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There’s currently an outbreak of Hepatitis A affecting gay and bisexual men.

Hepatitis A outbreak in England under investigation

Public Health England is investigating a hepatitis A outbreak predominantly affecting men who have sex with men. Between July 2016 and 2 April 2017, 266 cases associated with the outbreak had been identified in England. At least 74% of these were among MSM, and 63% of cases were in London. There is evidence that there have been some cases in the wider population linked to the outbreak.

A high proportion of cases likely acquired the infection abroad at the beginning of the outbreak, but transmission now mainly occurs in England. The outbreak comprises three concurrently-circulating genotype Ia strains, previously not seen in England. Hepatitis A outbreaks caused by the same strains are concurrently occurring in 12 European countries and elsewhere in the UK outside of England [1,2].

As part of the outbreak response, PHE together with the British Association for Sexual health and HIV have recommended that MSM with one or more new or casual partner in the last three months are opportunistically vaccinated in GUM clinics at their next appointment. In addition, pop-up vaccination clinics have been set up around gay venues in London. PHE is considering wider vaccination strategies to respond this outbreak, which is occurring in the context of a global shortage of hepatitis A vaccine.

See the PDF version of this report for the epidemiological curve depicting the outbreak.


  1. ECDC (December 2016). Rapid risk assessment: hepatitis A outbreaks in the EU/EEA mostly affecting men who have sex with men.
  2. Beebeejaun K, Degala S, Balogun K, Simms I, Woodhall SC, Heinsbroek E, et al (2017). Outbreak of hepatitis A associated with men who have sex with men (MSM), England, July 2016 to January 2017. Euro. Surveill. 22(5), 2 February.

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Lorry themed condoms tackle India HIV Transmission & M1 Healthy Hub Roadshow

In India, it is estimated two million lorry drivers regularly use sex workers – but barely 10% of truckers are using condoms. – Story via BBC News

Health officials say there is a strong correlation between HIV infections and the routes used by truckers.

To help raise awareness, lorry-themed condoms are being sold. The colourful packaging of the Dipper brand has been designed to replicate the bright designs of India’s trucks, and 45,000 packets were sold out in just a few days.

This project is not unsimilar to the Healthy Hub Roadshow, an initiative set up by LASS CEO Jenny Hand and Holistic Practitioner Jacqui Tillyard together with  six HIV and Sexual Health Organisations located along the M1 corridor between Luton and Nottingham.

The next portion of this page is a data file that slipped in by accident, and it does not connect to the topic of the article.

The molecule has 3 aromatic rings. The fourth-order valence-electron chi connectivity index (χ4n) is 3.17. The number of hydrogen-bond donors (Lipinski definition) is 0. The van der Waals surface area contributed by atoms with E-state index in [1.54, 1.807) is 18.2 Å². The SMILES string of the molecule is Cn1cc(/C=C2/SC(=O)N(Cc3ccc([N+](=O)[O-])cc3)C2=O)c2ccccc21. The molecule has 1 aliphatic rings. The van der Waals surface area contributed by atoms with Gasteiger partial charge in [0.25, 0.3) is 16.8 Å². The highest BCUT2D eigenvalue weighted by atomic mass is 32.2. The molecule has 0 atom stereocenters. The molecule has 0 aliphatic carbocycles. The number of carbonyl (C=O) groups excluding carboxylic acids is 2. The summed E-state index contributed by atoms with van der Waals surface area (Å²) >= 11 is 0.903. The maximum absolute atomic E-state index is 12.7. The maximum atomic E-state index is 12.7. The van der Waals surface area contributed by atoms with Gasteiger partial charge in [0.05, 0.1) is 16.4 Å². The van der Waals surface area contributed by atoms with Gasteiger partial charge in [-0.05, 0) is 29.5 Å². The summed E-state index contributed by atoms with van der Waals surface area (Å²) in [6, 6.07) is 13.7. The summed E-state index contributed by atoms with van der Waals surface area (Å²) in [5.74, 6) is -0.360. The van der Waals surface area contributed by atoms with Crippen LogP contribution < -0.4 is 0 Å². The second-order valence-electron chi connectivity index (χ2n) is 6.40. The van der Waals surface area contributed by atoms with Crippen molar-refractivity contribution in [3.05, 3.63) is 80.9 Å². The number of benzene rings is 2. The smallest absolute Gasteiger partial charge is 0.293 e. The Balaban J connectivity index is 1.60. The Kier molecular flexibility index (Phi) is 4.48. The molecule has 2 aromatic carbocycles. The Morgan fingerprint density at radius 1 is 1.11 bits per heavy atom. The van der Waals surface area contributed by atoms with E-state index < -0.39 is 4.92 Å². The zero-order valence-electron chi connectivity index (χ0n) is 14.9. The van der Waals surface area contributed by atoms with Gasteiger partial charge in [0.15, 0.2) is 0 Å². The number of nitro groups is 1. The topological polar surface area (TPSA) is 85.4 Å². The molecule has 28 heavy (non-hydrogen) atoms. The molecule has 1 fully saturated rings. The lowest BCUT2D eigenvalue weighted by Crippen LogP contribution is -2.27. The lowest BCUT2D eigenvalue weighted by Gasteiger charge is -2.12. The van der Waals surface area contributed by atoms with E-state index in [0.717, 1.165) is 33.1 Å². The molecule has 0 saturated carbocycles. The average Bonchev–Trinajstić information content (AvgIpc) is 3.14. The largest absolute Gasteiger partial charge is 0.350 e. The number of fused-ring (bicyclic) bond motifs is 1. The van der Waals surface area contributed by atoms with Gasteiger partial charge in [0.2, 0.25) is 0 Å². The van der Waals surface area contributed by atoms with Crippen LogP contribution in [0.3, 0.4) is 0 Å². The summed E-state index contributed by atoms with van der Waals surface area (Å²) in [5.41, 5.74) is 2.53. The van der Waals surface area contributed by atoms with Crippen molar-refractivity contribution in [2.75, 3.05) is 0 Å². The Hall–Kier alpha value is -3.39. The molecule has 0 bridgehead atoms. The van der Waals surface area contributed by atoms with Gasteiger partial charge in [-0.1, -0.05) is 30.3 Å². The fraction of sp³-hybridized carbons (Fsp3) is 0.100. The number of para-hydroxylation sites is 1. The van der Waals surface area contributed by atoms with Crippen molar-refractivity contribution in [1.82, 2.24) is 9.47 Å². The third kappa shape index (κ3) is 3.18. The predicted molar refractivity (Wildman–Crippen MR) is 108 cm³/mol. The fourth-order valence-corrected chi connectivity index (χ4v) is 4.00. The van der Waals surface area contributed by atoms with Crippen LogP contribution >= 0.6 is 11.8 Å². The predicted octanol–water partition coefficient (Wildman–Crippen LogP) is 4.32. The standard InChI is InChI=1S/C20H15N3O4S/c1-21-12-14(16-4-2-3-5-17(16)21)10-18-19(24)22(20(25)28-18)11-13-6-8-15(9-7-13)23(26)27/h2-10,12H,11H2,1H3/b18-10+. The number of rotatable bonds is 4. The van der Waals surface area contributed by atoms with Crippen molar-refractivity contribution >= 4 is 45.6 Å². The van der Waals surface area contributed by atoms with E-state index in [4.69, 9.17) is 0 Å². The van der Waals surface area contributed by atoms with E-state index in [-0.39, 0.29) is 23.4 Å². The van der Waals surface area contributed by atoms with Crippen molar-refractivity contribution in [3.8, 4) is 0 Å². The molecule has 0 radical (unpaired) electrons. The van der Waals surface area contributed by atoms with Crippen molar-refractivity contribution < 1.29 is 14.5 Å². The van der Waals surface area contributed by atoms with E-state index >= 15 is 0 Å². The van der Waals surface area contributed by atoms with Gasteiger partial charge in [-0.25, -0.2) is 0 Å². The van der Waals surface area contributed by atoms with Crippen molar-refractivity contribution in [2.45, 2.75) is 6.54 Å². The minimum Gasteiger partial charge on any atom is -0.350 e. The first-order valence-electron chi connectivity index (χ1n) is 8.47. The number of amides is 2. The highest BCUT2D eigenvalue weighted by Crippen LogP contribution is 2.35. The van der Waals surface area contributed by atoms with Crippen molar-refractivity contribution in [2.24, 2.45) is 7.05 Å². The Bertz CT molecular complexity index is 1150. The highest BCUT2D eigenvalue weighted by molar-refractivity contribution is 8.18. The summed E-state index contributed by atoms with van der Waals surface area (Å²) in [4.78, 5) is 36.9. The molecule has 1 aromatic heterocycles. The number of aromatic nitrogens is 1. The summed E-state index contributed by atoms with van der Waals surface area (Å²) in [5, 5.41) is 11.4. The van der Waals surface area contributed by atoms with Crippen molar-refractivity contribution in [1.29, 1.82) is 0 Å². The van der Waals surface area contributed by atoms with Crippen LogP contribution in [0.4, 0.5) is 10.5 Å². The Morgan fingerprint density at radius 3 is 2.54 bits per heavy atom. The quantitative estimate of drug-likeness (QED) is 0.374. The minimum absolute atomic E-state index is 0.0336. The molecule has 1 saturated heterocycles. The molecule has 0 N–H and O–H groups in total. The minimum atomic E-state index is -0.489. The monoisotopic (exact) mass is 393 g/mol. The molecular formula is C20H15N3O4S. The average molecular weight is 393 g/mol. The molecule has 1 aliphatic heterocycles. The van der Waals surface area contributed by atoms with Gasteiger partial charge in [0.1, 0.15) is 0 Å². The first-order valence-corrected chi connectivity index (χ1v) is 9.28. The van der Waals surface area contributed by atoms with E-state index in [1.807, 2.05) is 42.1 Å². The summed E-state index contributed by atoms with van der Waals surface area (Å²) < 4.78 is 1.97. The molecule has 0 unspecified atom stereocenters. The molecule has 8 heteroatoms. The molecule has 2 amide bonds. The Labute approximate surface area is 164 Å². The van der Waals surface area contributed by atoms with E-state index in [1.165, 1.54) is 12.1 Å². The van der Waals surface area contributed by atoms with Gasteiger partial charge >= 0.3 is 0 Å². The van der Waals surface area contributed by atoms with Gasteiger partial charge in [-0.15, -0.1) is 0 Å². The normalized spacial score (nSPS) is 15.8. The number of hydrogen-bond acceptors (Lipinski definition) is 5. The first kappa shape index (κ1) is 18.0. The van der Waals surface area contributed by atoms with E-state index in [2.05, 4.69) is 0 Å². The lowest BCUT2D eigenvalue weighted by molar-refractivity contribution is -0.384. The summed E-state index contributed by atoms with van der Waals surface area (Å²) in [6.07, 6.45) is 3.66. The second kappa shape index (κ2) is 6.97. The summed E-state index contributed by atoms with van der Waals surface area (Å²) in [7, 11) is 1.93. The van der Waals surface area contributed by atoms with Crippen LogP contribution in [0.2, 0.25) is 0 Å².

Healthy Hub Roadshow Staff and Volunteers

Healthy Hub Roadshow Staff and Volunteers (© Robson:2016)

The main aim was to raise awareness for Safer Sex, HIV testing, AIDS prevention and condom distribution.  The Roadshow also offered a range of other related health tests and information including diabetes blood sugar level test, BMI, cholesterol and Blood pressure tests to encourage healthier lifestyles.

The roadshow is now closed, however you can find valuable information online at http://healthyhubroadshow.co.uk 

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About the crisis, no not the referendum.. the sexual health crisis!


Sexual health and HIV agencies have been left out to dry.

The UK is facing a rising demand for sexual health and contraceptive care. Unacceptable levels of sexual coercion and female genital mutilation (FGM) are being reported, sexually transmitted infection (STI) diagnoses are increasing [pdf], and the UK still has the highest rate of teenage pregnancy in western Europe.

Despite all of this, key services are facing monstrous budget cuts alongside so many other sectors of our increasingly weary NHS. This means clinic closures, the dissolution of preventative health programmes, further pressure on already overloaded GP practices, and horrifying long-term financial costs.

In truth, sexual health services have suffered financially for some time. With the implementation of the Health and Social Care Act 2012, responsibility for sexual health funding was allocated to local authorities and these services put out to tender [pdf].

Private companies can bid for control over them, which the government claimed would improve standards “through competition and choice”. In reality, the winning bids are often ones that offer immediate cost-saving rather than long-term financial benefits and the best possible standards of care.

In 2015, the government announced its £200m public health budget cut, resulting in local councils spending millions of pounds less than planned on sexual health services nationwide. Add to this a potential 40% cut in central funding to local authorities [pdf] and you can see how pressure is mounting.

Elizabeth Carlin, president of the British Association of Sexual Health and HIV (Bashh), is one of many specialists to express concern. “Sexual health services play a key role in protecting the health of the nation,” she says. “Coordinated care with sufficient funding is crucial.”

So, what do these services actually do – and what would be the repercussions of service dismantlement?